I can find plenty of data that says 1024×768 is HD. I can also find info marketing plasmas with 1024x768 in both 16:9 using non-square pixels and 4:3 ratios as HD. As I stated previously, your definition is very limited and only correct within very strict confines. You've even stated that 27" iMac isn't High Definition, despite being considerably higher than your definition.

I think we should be using the definitions as they were intended without trying to complicate things. It won't be too long before 720p will be the low-end of TVs. It's unfortunate that the marketing term gets trumped up when it's so empty. Colloquially, you're right and that is what I'd expect from a non-technical discussion about '720p' but this isn't a non-technical forum about TVs.
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post #181 of 186
Quote:
Originally Posted by solipsism View Post

You seem to be suggesting that, not me, with your rigid unwavering definition. You're also indirectly implying that if no "broadcast" that can be made to the display that it can't possible be HD. First you moved the 720p definition of 720 horizontal scan lines to actually refer to 1280 of vertical scan lines, that the ratio had to 16:9 9not less or more), and now you're saying that what broadcasters push is key. These are all factors to the image, but they not all included in the 720p definition.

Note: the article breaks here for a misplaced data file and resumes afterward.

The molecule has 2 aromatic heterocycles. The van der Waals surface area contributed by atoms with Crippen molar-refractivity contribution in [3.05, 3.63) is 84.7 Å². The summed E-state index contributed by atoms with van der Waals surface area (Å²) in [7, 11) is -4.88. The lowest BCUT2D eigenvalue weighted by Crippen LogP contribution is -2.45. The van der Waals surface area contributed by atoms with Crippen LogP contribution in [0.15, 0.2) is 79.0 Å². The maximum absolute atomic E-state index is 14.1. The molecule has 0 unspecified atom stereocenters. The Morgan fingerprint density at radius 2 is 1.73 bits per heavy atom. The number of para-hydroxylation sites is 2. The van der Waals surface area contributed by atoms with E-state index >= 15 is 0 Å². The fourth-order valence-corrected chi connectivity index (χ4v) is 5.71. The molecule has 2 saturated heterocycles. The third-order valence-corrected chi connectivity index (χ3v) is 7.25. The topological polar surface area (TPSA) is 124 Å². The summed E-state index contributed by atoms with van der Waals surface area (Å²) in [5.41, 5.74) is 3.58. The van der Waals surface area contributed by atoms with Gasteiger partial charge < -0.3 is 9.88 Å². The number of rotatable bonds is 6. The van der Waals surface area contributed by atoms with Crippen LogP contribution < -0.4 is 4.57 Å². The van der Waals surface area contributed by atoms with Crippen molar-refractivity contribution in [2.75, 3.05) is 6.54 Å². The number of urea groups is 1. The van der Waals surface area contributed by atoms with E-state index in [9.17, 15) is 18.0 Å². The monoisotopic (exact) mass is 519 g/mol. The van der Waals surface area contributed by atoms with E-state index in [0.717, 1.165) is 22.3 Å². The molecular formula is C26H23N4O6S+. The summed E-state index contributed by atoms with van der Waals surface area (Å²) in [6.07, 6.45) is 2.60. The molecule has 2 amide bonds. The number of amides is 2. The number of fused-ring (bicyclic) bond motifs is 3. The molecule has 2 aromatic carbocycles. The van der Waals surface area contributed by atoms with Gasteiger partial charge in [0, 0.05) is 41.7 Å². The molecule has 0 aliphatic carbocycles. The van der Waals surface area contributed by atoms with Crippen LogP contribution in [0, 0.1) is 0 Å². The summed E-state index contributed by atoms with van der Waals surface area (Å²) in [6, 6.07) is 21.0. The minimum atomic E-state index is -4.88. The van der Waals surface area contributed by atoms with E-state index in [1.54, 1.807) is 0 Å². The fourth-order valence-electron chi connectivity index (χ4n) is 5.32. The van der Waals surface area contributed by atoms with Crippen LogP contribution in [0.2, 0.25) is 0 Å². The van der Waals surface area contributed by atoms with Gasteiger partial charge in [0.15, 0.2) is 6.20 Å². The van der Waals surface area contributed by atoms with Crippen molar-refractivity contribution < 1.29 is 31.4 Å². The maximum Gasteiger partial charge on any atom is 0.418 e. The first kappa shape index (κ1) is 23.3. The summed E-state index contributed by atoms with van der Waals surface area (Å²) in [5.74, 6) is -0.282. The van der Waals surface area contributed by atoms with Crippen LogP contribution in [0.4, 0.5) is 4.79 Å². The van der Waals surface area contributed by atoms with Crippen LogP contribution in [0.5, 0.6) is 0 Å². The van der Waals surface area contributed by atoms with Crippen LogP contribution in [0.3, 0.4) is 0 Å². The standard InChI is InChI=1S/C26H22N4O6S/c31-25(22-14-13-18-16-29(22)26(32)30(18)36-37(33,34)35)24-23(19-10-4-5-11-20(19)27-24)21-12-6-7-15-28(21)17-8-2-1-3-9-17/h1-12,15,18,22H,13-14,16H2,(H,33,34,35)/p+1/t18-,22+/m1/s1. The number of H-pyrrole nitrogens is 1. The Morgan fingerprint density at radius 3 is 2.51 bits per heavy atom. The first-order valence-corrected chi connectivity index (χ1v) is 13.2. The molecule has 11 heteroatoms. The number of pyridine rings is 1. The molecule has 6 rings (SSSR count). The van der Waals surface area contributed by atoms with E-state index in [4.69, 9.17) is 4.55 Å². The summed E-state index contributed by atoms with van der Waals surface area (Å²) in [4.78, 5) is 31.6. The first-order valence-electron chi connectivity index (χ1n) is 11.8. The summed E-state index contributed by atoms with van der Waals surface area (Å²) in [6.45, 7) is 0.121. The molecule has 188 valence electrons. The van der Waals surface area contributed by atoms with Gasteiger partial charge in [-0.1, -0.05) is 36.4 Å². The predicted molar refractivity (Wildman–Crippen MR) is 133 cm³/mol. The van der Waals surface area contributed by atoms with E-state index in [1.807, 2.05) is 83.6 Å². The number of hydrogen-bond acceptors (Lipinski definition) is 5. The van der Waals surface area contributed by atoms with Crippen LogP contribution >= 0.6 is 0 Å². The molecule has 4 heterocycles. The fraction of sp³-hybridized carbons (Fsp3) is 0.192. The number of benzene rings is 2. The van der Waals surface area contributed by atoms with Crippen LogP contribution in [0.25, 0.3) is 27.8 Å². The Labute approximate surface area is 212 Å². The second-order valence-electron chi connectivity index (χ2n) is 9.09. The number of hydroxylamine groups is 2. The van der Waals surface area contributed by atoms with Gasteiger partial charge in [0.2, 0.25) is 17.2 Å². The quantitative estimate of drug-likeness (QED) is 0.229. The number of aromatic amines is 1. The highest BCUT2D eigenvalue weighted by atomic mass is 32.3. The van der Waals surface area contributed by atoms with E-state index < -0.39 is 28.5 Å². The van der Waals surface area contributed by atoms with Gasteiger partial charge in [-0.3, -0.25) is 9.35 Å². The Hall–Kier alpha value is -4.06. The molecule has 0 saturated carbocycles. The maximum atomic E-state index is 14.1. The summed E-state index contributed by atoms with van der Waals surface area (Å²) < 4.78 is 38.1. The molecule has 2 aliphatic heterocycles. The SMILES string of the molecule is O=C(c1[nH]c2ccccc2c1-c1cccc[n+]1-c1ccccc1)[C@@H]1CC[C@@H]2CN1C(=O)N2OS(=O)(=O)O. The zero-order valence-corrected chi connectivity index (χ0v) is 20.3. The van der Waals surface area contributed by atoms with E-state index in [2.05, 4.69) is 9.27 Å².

I don't even know what you're blabbering on about. 720p is 1280x720, period.

Quote:
Originally Posted by solipsism View Post

I can find plenty of data that says 1024×768 is HD. I can also find info marketing plasmas with 1024x768 in both 16:9 using non-square pixels and 4:3 ratios as HD. As I stated previously, your definition is very limited and only correct within very strict confines.

No, you can't. What you're looking at is cheap low-end televisions that stretch 1024x768 pixels to 16:9 and call it a 720p television. This doesn't mean that 1024x768 is HD; it means that cheap low-end "720p" televisions are deceiving, and cheap.


Quote:
Originally Posted by solipsism View Post

You've even stated that 27" iMac isn't High Definition, despite being considerably higher than your definition.